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Author
jenniferoconnell
Posts: 12
Registered: ‎07-31-2007
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Spent the afternoon with Judy...

After meeting at the Martha's Vineyard Book Festival, Judy and her husband invited me and my family to their home this afternoon. So much fun, got to see where she works, learned more about her writing process and ask all the questions I'm sure everyone here would love to know the answers to if they were lucky enough to spend several hours with Judy Blume. She was even kind enough to sign a copy of her new book, the first in The Pain and The Great One series, for my kids. She was also friends with another of my most favorite authors growing up, Norma Klein, and answered some questions I wish I'd been able to ask Norma Klein as well.

On the drive home my husband said to me, "That was so cool." And my kids said, "That was so much fun." I have to agree.

Jennifer
Author
AlisonPace
Posts: 4
Registered: ‎07-31-2007
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Re: Spent the afternoon with Judy...

That's terrific!

Okay, how about this: can you tell us, let's say, two questions you asked Judy Blume, and what her answers were? And maybe one about Norma Klein?
That way, all of us not in Martha's Vineyard can live vicariously...

I'll be checking back soon,
-AP
Author
jenniferoconnell
Posts: 12
Registered: ‎07-31-2007
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Re: Spent the afternoon with Judy...

OK, Alison, I really can't remember two specific questions I asked Judy. But here's a couple:

Q: If Fudge is modeled after your son, is Sheila (as in The Great) modeled after your daughter?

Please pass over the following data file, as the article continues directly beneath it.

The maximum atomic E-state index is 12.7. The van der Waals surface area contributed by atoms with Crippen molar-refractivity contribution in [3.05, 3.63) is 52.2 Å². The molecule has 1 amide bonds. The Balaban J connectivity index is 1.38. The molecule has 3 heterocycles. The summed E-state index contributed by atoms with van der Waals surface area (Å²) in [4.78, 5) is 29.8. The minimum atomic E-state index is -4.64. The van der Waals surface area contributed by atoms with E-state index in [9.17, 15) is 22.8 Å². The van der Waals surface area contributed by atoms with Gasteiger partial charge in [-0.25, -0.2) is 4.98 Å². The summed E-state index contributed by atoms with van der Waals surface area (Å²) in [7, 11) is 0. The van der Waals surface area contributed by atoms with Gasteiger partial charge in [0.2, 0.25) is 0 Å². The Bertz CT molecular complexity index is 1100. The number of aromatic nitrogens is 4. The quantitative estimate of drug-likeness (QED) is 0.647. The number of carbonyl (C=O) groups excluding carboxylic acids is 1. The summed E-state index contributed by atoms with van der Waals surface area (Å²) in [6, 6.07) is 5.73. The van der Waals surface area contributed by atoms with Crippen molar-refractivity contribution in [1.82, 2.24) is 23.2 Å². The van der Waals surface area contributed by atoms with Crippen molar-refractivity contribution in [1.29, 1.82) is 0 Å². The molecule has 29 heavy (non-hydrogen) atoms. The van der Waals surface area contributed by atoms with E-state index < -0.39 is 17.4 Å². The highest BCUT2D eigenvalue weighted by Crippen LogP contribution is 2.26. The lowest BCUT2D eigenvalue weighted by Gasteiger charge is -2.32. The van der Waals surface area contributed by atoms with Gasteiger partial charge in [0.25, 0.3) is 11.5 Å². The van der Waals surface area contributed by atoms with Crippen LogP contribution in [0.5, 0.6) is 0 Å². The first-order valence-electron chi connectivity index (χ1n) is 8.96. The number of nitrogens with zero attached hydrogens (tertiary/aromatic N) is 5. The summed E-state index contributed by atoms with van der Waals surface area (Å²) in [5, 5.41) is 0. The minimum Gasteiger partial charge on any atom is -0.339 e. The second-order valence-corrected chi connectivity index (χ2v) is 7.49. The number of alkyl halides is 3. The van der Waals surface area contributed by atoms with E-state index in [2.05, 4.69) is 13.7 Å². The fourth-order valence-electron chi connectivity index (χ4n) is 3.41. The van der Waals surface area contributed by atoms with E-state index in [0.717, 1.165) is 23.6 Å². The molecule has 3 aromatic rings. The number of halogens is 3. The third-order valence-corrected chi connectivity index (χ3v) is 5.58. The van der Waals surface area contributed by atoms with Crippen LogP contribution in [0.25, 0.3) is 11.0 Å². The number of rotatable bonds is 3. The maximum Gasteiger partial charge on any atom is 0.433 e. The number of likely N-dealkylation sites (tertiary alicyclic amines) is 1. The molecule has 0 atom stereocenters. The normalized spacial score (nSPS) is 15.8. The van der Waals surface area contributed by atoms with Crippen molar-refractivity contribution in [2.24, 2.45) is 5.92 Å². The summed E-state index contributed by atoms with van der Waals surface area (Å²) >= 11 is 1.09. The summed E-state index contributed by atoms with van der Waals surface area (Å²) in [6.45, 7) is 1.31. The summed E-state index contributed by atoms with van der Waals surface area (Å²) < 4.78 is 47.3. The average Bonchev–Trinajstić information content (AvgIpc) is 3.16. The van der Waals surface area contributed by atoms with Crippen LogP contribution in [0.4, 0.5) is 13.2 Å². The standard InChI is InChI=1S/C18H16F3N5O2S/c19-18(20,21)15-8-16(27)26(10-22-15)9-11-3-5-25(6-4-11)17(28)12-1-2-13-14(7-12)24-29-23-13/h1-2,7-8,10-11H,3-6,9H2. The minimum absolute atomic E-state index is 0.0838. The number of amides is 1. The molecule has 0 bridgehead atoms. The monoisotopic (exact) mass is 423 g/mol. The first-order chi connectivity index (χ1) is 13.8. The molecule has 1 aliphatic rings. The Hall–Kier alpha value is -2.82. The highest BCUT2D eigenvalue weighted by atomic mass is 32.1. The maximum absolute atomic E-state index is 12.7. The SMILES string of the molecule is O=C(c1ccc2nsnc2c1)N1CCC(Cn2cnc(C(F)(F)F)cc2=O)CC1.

And Judy's A (or something like it): No, Sheila is much more like Judy as a girl than her daughter.

Q: How on earth did you write a book on a typewriter?
Judy's A (or something like it): She'd type and write notes longhand on the pages, which she'd turn in for the first draft to her editor. She said it almost makes it worse now that she can go back and copy and paste and move stuff on the computer, it's much easier to continue tinkering with the words.

Q: So you didn't have an agent?
Judy's A: Nope, she sold her first book (The One in the Middle is the Green Kangaroo) and her second without an agent. And she'd read somewhere what she thought her advance should be so that created her benchmark for what she expected her advance to be.

Judy, if I got any of this wrong, please correct me.


And here's something Judy told me about Norma Klein, whose books I devoured when I was young. They were both friends writing similar types of books at the same time. Norma was so disciplined and prolific, every day she'd write her ten pages. After thirty days she was done. Judy said that Norma would finish her pages first thing in the day and had so much time left over she actually toyed with the idea of getting a job as an editor the rest of the day.
Author
AlisonPace
Posts: 4
Registered: ‎07-31-2007
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Re: Spent the afternoon with Judy...

Ah, terrific! Thanks for your re-enactment. Ten pages a day every day...oh, to be so disciplined! On that note, I should get back to work.
Signing off,
Alison
Moderator
Rachel-K
Posts: 1,495
Registered: ‎10-19-2006
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Re: Spent the afternoon with Judy...

Wonderful, Jennifer, thanks!

To write ten pages a day I'd need to be using one of those notepads that children use to learn letters--capitals cover three lines and lower case cover two.
New User
KikiTheGreeky
Posts: 4
Registered: ‎08-21-2007
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Re: Spent the afternoon with Judy...

I was pondering that the other day....writing books on typerwriters instead of computers. How would one deal without the magic button knowns as "spell check."
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